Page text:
Building New Foundations to Promote Maternal and Child Equity and Improved Outcomes

Kay Johnson

Maternal and child health (MCH) providers and leaders across the country responded with great agility in service and support of families during these times of crisis. This was no easy task given that state MCH programs have responsibility for many programs seeking to ensure the health and well-being of women and children. Most state MCH agencies administer an array of programs including Title V Maternal and Child Health Services Block Grant, Maternal, Infant, and Early Childhood Home Visiting (MIECHV), Part C Early Intervention, Title X family planning, WIC nutrition services, immunizations, newborn screening, early childhood comprehensive systems, and other programs. 

State maternal and child health (MCH) programs have broad responsibilities but deliver few direct services. In this time of crisis, they provided support to public health and interagency efforts to keep systems safe and functional. Many state MCH programs had to: support home visiting, WIC, Part C Early Intervention, and other programs with COVID-related guidance, technical assistance, training, data, and oversight related to transitions to virtual service delivery; develop new COVID-related health and safety guidelines for schools, child care, and others; take an active role in supporting changes in perinatal regional systems and the birth settings/hospitals they oversee to ensure that pregnant women had safe and appropriate access to services at the time of birth; accelerate community-level early childhood comprehensive systems efforts; and support virtual delivery health care, while setting up safe spaces for infants and toddlers to be immunized in pediatric primary care, women to give birth, or sick children to receive needed health care.

Agencies not only responded quickly on multiple fronts, but did so innovatively, in partnership, and by leveraging flexible funding – dynamic efforts that merit a callout. In addition, this was achieved despite the fact that many MCH staff were deployed to other roles or dedicated time to participate in COVID-19 response teams in the larger health department. Debbie Chang, leader of a large California health foundation said: “People need to know the COVID-19 pandemic (s)heroes were not only in hospitals and child care; they also were in public health.
 

Innovations and Other Bright Spots to Carry into the Future

  • Maternal and Infant Health: MCH leaders focused on access to and quality of perinatal services to promote birth equity and they hope to sustain and grow these efforts, particularly through Perinatal Quality Collaboratives. Supporting women before, during, and beyond pregnancy in order to improve maternal and infant outcomes a primary aim. In Illinois, funding for the Chicago area "Masks for MOMS" project is noteworthy since Title V does not generally fund this type of collaborative, community-based coalition project.
  • Child Health Care Transformation: Many interviewed emphasized the importance the transformation of pediatric primary care for young children toward more holistic, family-centered, and high-performing medical homes. Dr. Andrew Hsi, who leads the Institute for Resilience, Health and Justice at the University of New Mexico stressed “…the importance of pediatric primary care that focuses on whole families, bringing together physical and behavioral health services, and care coordination.”
  • Engaging and Supporting Families: Engaging families and communities in planning, program development, and policy decisions is a longstanding priority for MCH programs. State MCH agencies have accelerated and will continue to support the development of leadership capacity in communities and to fund roles for family leaders at the state and local level. For example, based on changes started during the COVID-19 crisis, Louisiana is shifting toward a statewide system of family resource centers that can serve as hubs for overall family support via peer approaches.
  • Early Childhood Comprehensive Systems: Building stronger interagency relationships and early childhood systems is a high priority for the future. Massachusetts early childhood comprehensive systems lead Kate Roper stressed how we have learned during these times of crisis that: “Looking ahead we need to build community networks across silos and the mechanisms to spend flexibly in order to fill gaps and cracks in systems.”  “We've not been using resources well across systems, not leveraging, not maximizing capacity. Agencies try to reinvent the wheel or work beyond their strengths,” said Alicia Leatherman, Ohio’s administrator for home visiting and maternal and infant wellness programs.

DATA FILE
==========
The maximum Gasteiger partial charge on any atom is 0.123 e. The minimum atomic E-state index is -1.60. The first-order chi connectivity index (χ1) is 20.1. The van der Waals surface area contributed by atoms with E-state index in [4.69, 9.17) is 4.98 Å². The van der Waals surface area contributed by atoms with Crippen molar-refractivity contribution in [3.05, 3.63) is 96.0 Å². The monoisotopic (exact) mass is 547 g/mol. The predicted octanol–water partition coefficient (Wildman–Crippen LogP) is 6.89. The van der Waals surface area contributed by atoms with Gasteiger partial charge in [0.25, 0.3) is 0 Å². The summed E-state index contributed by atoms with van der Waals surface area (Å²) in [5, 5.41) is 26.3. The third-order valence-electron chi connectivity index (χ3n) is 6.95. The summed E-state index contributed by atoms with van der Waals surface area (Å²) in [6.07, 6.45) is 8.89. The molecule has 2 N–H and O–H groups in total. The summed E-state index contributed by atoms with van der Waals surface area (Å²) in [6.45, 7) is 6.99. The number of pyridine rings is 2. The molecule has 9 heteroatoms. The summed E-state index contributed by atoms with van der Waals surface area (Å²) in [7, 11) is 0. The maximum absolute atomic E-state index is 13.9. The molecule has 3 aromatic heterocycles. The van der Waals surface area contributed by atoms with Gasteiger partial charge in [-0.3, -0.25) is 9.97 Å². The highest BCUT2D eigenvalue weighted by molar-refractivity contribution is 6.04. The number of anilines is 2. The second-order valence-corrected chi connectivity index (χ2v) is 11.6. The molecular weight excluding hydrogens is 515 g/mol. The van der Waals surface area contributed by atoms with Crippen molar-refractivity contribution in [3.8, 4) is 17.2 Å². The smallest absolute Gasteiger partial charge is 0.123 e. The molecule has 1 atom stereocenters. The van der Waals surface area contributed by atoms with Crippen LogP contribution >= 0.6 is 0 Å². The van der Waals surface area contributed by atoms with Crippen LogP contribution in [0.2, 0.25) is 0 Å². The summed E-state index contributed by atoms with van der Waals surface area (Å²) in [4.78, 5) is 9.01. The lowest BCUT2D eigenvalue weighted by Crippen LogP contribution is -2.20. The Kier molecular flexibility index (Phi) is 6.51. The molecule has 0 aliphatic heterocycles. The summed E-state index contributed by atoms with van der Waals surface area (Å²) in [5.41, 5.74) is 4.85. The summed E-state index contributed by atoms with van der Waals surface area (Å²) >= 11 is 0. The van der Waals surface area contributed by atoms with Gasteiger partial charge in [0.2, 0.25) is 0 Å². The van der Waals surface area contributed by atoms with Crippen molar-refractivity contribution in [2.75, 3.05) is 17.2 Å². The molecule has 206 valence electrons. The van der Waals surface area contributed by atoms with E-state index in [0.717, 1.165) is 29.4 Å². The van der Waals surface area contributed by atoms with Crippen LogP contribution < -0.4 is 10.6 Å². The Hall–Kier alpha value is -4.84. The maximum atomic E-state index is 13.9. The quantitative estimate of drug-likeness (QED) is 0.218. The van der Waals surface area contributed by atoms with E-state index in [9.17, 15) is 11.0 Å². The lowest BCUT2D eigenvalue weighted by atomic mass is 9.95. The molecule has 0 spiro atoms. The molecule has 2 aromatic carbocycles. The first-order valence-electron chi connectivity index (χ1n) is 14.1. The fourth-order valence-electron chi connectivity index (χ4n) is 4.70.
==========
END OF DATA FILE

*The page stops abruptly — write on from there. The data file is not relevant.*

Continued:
• Collaboration: All see the potential for public health to work more effectively with early care and education and other elements of the early childhood system, particularly regarding health guidelines and systems-building efforts. “Interagency collaboration is another element to carry into the future. Interagency collaboration is a constant challenge, but things seem better during the COVID crisis,” said Dr. Kenya McRae, Title V Director in Illinois. Louisiana’s Title V Director, Amy Zapata said: “The COVID-19 crisis has given us the three essential elements for effective collaboration: trust, time, and action together.” 

Sustaining Title V and Medicaid Funding is Key 
While state MCH agencies have a limited role in providing direct services, they play an essential role in anchoring and financing an array of services for women, children, and families. The Title V Maternal and Child Health Services (MCH) Block Grant is the core funder for all state MCH agencies. The flexibility of the Title V MCH Block Grant was vital to a rapid shift in response to the COVID-19 emergency. Many providers were able to shift to virtual services supported by flexible funding combined with public health agency guidance and staff support.  

Sustaining MCH agencies is essential as they must continue to guide health and safety decisions in health care, schools, and child care. MCH leaders inside and outside government said that they support the idea of sustaining financing and a workforce to deliver virtual services in combination with in-person services. State MCH agencies also support the development of leadership capacity in communities and fund roles for family leaders. At the state and local levels, this may involve continuing virtual listening sessions, engagement in systems development, parent-to-parent support staff, or other mechanisms. At the same time, MCH leaders expressed concern that budget cuts may limit their capacity to respond at a time when families continue to be in economic crisis, threatened by COVID-19, or experiencing racism. Many interviewees discussed the importance of sustaining funding and applying lessons learned. Ohio’s Title V director Dyane Gogan Turner added: “We need to move to public health 3.0, to gain new perspectives on the role of MCH agencies in coordination, state structures, and family outcomes.”